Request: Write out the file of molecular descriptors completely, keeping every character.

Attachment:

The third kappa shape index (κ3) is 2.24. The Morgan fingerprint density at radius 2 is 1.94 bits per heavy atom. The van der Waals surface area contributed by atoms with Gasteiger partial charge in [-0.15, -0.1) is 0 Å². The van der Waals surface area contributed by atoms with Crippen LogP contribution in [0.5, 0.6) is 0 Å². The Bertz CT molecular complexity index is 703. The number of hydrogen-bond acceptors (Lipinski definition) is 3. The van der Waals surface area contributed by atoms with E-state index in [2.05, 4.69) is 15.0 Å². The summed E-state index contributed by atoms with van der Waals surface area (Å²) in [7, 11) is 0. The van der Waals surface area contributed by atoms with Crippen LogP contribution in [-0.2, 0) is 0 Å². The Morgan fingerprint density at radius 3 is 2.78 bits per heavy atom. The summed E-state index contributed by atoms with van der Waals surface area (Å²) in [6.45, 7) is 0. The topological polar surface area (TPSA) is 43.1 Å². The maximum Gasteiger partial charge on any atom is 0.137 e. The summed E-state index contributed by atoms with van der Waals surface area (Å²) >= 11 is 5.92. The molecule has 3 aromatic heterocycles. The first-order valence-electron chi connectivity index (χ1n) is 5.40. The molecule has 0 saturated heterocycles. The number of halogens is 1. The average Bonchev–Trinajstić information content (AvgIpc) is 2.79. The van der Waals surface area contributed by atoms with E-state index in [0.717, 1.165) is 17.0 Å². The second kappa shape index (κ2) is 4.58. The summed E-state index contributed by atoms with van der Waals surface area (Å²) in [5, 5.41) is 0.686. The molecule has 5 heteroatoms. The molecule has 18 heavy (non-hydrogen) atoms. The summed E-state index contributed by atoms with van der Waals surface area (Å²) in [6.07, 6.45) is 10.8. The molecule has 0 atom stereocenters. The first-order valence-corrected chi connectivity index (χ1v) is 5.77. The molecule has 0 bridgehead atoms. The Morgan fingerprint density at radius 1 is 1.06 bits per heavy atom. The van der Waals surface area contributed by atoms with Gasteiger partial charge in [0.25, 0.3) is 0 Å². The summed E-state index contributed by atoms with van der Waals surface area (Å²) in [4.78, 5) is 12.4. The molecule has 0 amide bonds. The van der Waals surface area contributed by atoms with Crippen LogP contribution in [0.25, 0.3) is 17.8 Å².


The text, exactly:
The third kappa shape index (κ3) is 2.24. The Morgan fingerprint density at radius 2 is 1.94 bits per heavy atom. The van der Waals surface area contributed by atoms with Gasteiger partial charge in [-0.15, -0.1) is 0 Å². The van der Waals surface area contributed by atoms with Crippen LogP contribution in [0.5, 0.6) is 0 Å². The Bertz CT molecular complexity index is 703. The number of hydrogen-bond acceptors (Lipinski definition) is 3. The van der Waals surface area contributed by atoms with E-state index in [2.05, 4.69) is 15.0 Å². The summed E-state index contributed by atoms with van der Waals surface area (Å²) in [7, 11) is 0. The van der Waals surface area contributed by atoms with Crippen LogP contribution in [-0.2, 0) is 0 Å². The Morgan fingerprint density at radius 3 is 2.78 bits per heavy atom. The summed E-state index contributed by atoms with van der Waals surface area (Å²) in [6.45, 7) is 0. The topological polar surface area (TPSA) is 43.1 Å². The maximum Gasteiger partial charge on any atom is 0.137 e. The summed E-state index contributed by atoms with van der Waals surface area (Å²) >= 11 is 5.92. The molecule has 3 aromatic heterocycles. The first-order valence-electron chi connectivity index (χ1n) is 5.40. The molecule has 0 saturated heterocycles. The number of halogens is 1. The average Bonchev–Trinajstić information content (AvgIpc) is 2.79. The van der Waals surface area contributed by atoms with E-state index in [0.717, 1.165) is 17.0 Å². The second kappa shape index (κ2) is 4.58. The summed E-state index contributed by atoms with van der Waals surface area (Å²) in [5, 5.41) is 0.686. The molecule has 5 heteroatoms. The molecule has 18 heavy (non-hydrogen) atoms. The summed E-state index contributed by atoms with van der Waals surface area (Å²) in [6.07, 6.45) is 10.8. The molecule has 0 atom stereocenters. The first-order valence-corrected chi connectivity index (χ1v) is 5.77. The molecule has 0 bridgehead atoms. The Morgan fingerprint density at radius 1 is 1.06 bits per heavy atom. The van der Waals surface area contributed by atoms with Gasteiger partial charge in [0.25, 0.3) is 0 Å². The summed E-state index contributed by atoms with van der Waals surface area (Å²) in [4.78, 5) is 12.4. The molecule has 0 amide bonds. The van der Waals surface area contributed by atoms with Crippen LogP contribution in [0.25, 0.3) is 17.8 Å².